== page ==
Gynecologist Exiled From China Says 80 Sterilizations Per Day Forced on Uyghurs

In a recent interview, an exiled doctor from the Uyghur ethnic minority provided a vivid account of forced sterilizations carried out in Xinjiang, China.

"On some days there were about 80 surgeries to carry out forced sterilizations," Gülgine, 47, said in an interview with The Sankei Shimbun, according to Japan Forward.

Gülgine was a gynecologist in China's autonomous Xinjiang region, which is largely popular by the Uyghur Muslim minority. The doctor, who left China for Istanbul in 2011, admitted her own role in the sterilization procedures at a hospital in Urumqi, the capital of Xinjiang.

"A lot of women were put on the back of a truck and sent to the hospital," Gülgine said. "The [sterilization] procedure took about five minutes each, but the women were crying because they did not know what was happening to them."

In a recent interview, a Uyghur doctor living in Istanbul, Turkey revealed a stark picture of forced sterilizations in Xinjiang, China. Members of the Muslim Uyghur minority hold placards as they demonstrate to ask for news of their relatives and to express their concern about the ratification of an extradition treaty between China and Turkey at Uskudar square in Istanbul on February 26, 2021.

In the interview, which took place in Turkey, Gülgine showed intrauterine devices (IUDs) and said "these devices were inserted into women's wombs" as a method of forced infertility. The doctor-in-exile said she believes that China started the sterilization campaign in order to maintain the Uyghur population an official minority.

Gülgine added to reporters that forced sterilization has persisted in Xinjiang since around 1980, one year after China instated its "one child policy." But the number of women sterilized in the region has increased since 2014, according to Chinese government data cited by Japan Forward.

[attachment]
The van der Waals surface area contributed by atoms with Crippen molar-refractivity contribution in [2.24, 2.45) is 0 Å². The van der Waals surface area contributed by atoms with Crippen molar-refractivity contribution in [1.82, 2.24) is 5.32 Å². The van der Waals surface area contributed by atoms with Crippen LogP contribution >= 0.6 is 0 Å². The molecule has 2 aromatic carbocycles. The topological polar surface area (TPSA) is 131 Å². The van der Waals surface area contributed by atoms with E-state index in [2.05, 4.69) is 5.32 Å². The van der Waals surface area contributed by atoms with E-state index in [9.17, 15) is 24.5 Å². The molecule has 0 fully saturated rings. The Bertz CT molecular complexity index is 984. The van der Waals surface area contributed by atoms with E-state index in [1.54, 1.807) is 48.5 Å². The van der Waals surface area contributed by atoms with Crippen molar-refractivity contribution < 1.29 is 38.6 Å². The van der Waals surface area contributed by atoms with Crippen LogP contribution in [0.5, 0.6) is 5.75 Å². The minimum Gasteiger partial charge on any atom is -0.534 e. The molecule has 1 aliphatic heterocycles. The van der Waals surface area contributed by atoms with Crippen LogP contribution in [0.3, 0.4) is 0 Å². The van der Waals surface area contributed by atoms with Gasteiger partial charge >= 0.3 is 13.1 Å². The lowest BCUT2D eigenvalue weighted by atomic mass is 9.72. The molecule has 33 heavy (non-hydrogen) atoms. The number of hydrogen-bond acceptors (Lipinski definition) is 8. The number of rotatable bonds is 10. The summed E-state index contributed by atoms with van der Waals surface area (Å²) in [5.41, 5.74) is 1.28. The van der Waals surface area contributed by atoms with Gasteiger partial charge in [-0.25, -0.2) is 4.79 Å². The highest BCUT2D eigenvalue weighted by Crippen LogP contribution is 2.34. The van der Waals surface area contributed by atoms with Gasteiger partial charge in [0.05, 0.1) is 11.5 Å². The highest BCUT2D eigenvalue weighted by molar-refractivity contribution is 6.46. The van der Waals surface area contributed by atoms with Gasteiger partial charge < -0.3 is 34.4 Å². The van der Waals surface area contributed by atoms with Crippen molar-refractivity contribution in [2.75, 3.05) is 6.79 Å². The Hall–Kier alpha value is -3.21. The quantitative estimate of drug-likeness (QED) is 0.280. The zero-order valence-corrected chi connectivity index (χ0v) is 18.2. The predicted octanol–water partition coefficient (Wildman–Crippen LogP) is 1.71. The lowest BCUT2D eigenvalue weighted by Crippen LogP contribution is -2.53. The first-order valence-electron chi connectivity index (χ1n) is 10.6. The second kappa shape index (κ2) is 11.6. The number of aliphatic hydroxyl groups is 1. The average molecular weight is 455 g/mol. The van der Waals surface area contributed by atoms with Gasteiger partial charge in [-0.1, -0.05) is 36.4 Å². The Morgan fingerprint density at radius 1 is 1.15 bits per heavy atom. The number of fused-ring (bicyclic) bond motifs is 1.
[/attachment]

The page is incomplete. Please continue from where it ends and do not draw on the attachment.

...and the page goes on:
According to data from the China Statistical Yearbook cited in a report by Vox, the birthrate in Xianjing was cut in half from 2017 to 2019. As of 2017, about 3.12 million women were administered IUDs, which is about 60 percent of married women of childbearing age.

Further evidence is shown in a July 2020 report by Adrian Zenz, a leading scholar on China and a senior fellow at the Victims of Communism Memorial Foundation, who found that population growth rates fell by 84 percent in two of the largest Uyghur prefectures from 2015 to 2018. In that same time period, Xinjiang placed 7.8 times more net added IUDs per capita than the national average, Zenz found.

"By 2019, Xinjiang planned to subject at least 80 percent of women of childbearing age in the rural southern four minority prefectures to intrusive birth prevention surgeries (IUDs or sterilizations), with actual shares likely being much higher," Zenz wrote in the report.

One Uyghur region had a near-zero birth rate in 2020, which Zenz added "is intended to be achieved through 'family planning work.'"

Zenz also cited that the government has shown any violators of birth control methods are subject to punishment in "training camps." The scholar's report found that some regions in Xinjiang said birth control violations "came about due to the influence of extreme religious thinking" and should be "dealt with severely," while other regions issued fines for violations that were 3 to 8 times greater than the average annual disposable income.

China has denied accusations of the forced sterilizations, but U.S., the European Union and the international community have considered Beijing's methods in the region to be acts of genocide. In March, the U.S. announced sanctions against Chinese officials responsible for the oppression and violence toward the Uyghurs, "in response to serious human rights abuse against members of ethnic and religious minority groups in Xinjiang," Secretary of State Antony Blinken said.

Gülgine highlighted that it can be a dire situation for women who don't realize what's happening to them. These IUDs are designed in a way they can only be removed through surgery, Zenz found, and if left in the womb for a long time, the devices can cause infection or cancer, according to Japan Forward.

The doctor added that she has examined over 150 Uyghur women have since fled from Xinjiang to Turkey and consulted her because they cannot have children. She added that many of the women do not know they have been made infertile and some have responded angrily when they realize what has been committed against their bodies.

"I understood the meaning of the surgery, but I later learned that it was a policy for the Uyghur," she said, "and I too was sterilized."